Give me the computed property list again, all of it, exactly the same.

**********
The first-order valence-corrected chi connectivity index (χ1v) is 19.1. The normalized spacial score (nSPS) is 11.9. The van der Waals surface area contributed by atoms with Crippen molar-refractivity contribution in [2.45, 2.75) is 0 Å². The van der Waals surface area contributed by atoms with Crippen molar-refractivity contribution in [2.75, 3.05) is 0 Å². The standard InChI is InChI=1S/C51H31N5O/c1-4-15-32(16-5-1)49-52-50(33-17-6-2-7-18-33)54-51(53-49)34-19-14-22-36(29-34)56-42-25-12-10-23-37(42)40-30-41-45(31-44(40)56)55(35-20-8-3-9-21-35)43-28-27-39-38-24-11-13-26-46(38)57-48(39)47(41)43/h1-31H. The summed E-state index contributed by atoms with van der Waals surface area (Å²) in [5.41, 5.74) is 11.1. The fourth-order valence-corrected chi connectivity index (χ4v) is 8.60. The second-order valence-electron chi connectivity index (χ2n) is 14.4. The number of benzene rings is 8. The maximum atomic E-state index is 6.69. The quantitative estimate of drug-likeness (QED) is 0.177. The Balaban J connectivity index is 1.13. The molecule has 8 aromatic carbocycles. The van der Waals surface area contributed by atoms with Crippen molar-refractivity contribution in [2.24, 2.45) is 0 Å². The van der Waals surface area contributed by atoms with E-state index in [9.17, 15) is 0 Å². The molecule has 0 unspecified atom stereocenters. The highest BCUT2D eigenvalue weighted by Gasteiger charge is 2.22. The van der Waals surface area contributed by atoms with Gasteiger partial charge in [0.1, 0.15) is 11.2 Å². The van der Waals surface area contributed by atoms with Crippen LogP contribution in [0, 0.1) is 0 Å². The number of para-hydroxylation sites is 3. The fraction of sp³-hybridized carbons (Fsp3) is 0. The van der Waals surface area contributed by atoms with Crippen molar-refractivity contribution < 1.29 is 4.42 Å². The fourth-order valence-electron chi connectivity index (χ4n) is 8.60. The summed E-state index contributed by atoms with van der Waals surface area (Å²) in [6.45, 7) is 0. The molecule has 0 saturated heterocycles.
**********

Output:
The first-order valence-corrected chi connectivity index (χ1v) is 19.1. The normalized spacial score (nSPS) is 11.9. The van der Waals surface area contributed by atoms with Crippen molar-refractivity contribution in [2.45, 2.75) is 0 Å². The van der Waals surface area contributed by atoms with Crippen molar-refractivity contribution in [2.75, 3.05) is 0 Å². The standard InChI is InChI=1S/C51H31N5O/c1-4-15-32(16-5-1)49-52-50(33-17-6-2-7-18-33)54-51(53-49)34-19-14-22-36(29-34)56-42-25-12-10-23-37(42)40-30-41-45(31-44(40)56)55(35-20-8-3-9-21-35)43-28-27-39-38-24-11-13-26-46(38)57-48(39)47(41)43/h1-31H. The summed E-state index contributed by atoms with van der Waals surface area (Å²) in [5.41, 5.74) is 11.1. The fourth-order valence-corrected chi connectivity index (χ4v) is 8.60. The second-order valence-electron chi connectivity index (χ2n) is 14.4. The number of benzene rings is 8. The maximum atomic E-state index is 6.69. The quantitative estimate of drug-likeness (QED) is 0.177. The Balaban J connectivity index is 1.13. The molecule has 8 aromatic carbocycles. The van der Waals surface area contributed by atoms with Crippen molar-refractivity contribution in [2.24, 2.45) is 0 Å². The van der Waals surface area contributed by atoms with E-state index in [9.17, 15) is 0 Å². The molecule has 0 unspecified atom stereocenters. The highest BCUT2D eigenvalue weighted by Gasteiger charge is 2.22. The van der Waals surface area contributed by atoms with Gasteiger partial charge in [0.1, 0.15) is 11.2 Å². The van der Waals surface area contributed by atoms with Crippen LogP contribution in [0, 0.1) is 0 Å². The number of para-hydroxylation sites is 3. The fraction of sp³-hybridized carbons (Fsp3) is 0. The van der Waals surface area contributed by atoms with Crippen molar-refractivity contribution < 1.29 is 4.42 Å². The fourth-order valence-electron chi connectivity index (χ4n) is 8.60. The summed E-state index contributed by atoms with van der Waals surface area (Å²) in [6.45, 7) is 0. The molecule has 0 saturated heterocycles.